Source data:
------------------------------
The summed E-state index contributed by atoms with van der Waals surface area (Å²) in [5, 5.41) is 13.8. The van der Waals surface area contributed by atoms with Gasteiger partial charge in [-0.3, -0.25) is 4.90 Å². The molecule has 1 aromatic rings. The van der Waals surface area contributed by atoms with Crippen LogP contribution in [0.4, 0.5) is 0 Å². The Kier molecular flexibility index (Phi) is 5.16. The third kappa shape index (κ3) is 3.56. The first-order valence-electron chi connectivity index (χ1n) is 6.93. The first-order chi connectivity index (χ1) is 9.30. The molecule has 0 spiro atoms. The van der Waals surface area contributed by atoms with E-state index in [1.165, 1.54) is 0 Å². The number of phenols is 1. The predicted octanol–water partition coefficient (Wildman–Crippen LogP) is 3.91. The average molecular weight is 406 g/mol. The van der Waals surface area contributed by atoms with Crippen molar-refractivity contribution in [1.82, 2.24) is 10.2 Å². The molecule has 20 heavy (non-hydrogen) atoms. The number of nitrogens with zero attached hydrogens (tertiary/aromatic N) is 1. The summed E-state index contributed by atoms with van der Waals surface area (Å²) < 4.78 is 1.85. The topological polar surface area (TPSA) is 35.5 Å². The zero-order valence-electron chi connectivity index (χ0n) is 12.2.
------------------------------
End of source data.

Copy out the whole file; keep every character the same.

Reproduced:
The summed E-state index contributed by atoms with van der Waals surface area (Å²) in [5, 5.41) is 13.8. The van der Waals surface area contributed by atoms with Gasteiger partial charge in [-0.3, -0.25) is 4.90 Å². The molecule has 1 aromatic rings. The van der Waals surface area contributed by atoms with Crippen LogP contribution in [0.4, 0.5) is 0 Å². The Kier molecular flexibility index (Phi) is 5.16. The third kappa shape index (κ3) is 3.56. The first-order valence-electron chi connectivity index (χ1n) is 6.93. The first-order chi connectivity index (χ1) is 9.30. The molecule has 0 spiro atoms. The van der Waals surface area contributed by atoms with E-state index in [1.165, 1.54) is 0 Å². The number of phenols is 1. The predicted octanol–water partition coefficient (Wildman–Crippen LogP) is 3.91. The average molecular weight is 406 g/mol. The van der Waals surface area contributed by atoms with Crippen molar-refractivity contribution in [1.82, 2.24) is 10.2 Å². The molecule has 20 heavy (non-hydrogen) atoms. The number of nitrogens with zero attached hydrogens (tertiary/aromatic N) is 1. The summed E-state index contributed by atoms with van der Waals surface area (Å²) < 4.78 is 1.85. The topological polar surface area (TPSA) is 35.5 Å². The zero-order valence-electron chi connectivity index (χ0n) is 12.2.